Wednesday, May 19, 2010

The State of Things as I See it

Brick (2005)
Originally uploaded by ∆P
I don’t post much of my personal journey on this blog, I have another blog for that, but I’ve realized that some of my personal experience has to do with film so I can post a bit here.

I consider myself a part-time filmmaker – one that wants to become a full-time director. Last June I completed my first feature film, entirely self-financed and made using cinematic tricks & volunteer labor from the most talented group of people I have the fortune of knowing and having worked with. My film school education carried me up to that point, the point where I had the final cut in the can & celebrated with a bottle of wine that I had completed an 85 minute film. END was no longer just words on a page, it was images, edits, sound design, color timing and fantastic performances.

Ever since then my film has been a learning experience for me. While I knew the independent film market had been rapidly changing for years, experiencing that first hand is a totally different matter.

If you’ve watched the Independent Spirit Awards in the past few years you’ve probably come to realize that you recognize most of the audience. There was a time however, when most people, even most geeks, didn’t know what the Spirit Awards were. I remember when my brother met Kevin Smith & congratulated him on his Spirit Award and Smith was shocked someone knew he won it. Now, the awards are televised and considered one of the many events of the awards season. I feel that this is indicative of the change in independent film itself.

To be an indy film used to mean that you had no stars, you as a filmmaker were a completely blank slate to the filmmaking community and very few people had ever heard of you or your film. In most cases an audience member reading about your film that getting into Telluride or Sundance had a better chance of getting hit by a car than ever being able to see your film in their local theatre. This doesn’t seem to be the case anymore.

Just as the indy music scene became the indy music genre, independent film seems to have become less of a movement created by the impenetrable walls of the Hollywood system and more about the kinds of stories you tell regardless of how recognizable the names involved with the films are, or the amount of money you spent to tell it.

In my opinion this is both a blessing and a curse. The fact that daring movies can be made in a subset of the system, by voices that are different is an amazing thing. Without this we could not have directors like Jason Reitman, Rian Johnson, or Richard Kelly. It means that films like The Hurt Locker, Donnie Darko, Brick, Frozen River and Wendy & Lucy make it to a screen near you or DVD instead of only the archives of film festivals.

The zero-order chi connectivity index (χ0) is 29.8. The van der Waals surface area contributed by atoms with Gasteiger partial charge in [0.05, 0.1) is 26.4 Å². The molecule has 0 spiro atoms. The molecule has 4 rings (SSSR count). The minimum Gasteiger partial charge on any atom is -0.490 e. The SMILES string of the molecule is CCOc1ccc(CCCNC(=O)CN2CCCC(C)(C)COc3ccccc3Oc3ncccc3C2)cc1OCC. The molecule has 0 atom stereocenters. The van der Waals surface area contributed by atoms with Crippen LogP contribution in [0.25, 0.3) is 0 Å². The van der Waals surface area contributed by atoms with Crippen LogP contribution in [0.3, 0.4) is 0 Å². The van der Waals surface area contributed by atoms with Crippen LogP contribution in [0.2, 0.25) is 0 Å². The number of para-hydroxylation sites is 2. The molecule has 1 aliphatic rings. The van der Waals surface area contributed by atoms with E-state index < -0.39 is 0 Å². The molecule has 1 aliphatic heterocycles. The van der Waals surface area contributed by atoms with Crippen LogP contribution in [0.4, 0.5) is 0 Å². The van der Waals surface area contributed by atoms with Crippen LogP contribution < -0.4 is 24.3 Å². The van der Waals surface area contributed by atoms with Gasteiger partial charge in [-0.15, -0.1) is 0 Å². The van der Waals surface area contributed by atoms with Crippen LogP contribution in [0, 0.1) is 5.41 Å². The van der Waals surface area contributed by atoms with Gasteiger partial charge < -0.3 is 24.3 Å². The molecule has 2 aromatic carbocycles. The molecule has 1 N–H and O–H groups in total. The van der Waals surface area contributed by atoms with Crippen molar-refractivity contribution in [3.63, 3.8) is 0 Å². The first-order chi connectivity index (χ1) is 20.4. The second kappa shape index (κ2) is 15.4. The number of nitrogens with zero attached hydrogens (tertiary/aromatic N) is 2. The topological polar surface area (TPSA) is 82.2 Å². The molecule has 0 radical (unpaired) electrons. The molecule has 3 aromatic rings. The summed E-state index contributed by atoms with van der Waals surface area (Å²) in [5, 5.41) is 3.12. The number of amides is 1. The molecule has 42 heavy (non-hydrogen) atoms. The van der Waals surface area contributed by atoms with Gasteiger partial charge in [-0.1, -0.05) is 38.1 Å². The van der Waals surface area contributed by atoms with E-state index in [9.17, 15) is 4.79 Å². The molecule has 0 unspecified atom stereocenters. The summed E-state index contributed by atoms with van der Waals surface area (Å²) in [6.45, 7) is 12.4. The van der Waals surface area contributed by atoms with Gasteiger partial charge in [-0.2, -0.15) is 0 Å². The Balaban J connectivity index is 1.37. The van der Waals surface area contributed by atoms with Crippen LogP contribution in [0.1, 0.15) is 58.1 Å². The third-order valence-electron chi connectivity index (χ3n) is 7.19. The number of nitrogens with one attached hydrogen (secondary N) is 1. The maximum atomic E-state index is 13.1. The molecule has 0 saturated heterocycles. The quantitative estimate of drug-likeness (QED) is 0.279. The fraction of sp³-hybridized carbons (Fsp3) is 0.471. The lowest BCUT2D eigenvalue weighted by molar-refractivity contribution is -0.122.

Yet, this influx of an indy genre instead of films also means filmmakers like me have a tougher time getting noticed. I’ve written a lot on this subject before, so I am not going to rant again, but I spent most of the past decade idolizing directors like Kevin Smith, Bryan Singer, Robert Rodriguez & Christopher Nolan – they are all directors that got their notice on the festival circuit using films that had little in terms of budget and no one that was recognizable. While there are always exceptions to the rule, I’m not sure this is possible any more.

If you are a festival programmer who has to choose between two films – a big indy and a micro indy what would you choose? Let’s say Film A had a budget of $2 million, was shot on film, and managed to get Ed Harris, Virginia Madsen, or even Christian Bale to star, and Film B had a budget of $500 grand (if they are lucky), shot on video or Super 16, and cast 6 actors that you kind of recognize because they’ve done background work for the past ten 10 years – which film would you choose to get attendees to buy tickets?

I’m really not complaining; I’m just trying to state the facts. What was already a tight, tough market, has become tougher and part of that is our own fault. With the advent of affordable filmmaking technology it’s no longer as grand a feat to pump out and cut together a story, and once big stars started jumping on the band wagon and brought the films out of obscurity it’s become the norm to have known names behind and in your work – so indy film has fallen into the old Hollywood trap – it is once again about connections and who you know to get your movie made and seen.

I still love independent film, and my desire to become a working director has not faded. However, what my filmmaking experience thus far has taught me is that on my second time out I will need to up my game. Perhaps the second time around I can attract the financing or names I need to get my film seen – and I’m going to hope that someday someone is writing a blog that includes my name as a person whose first films inspired them too.

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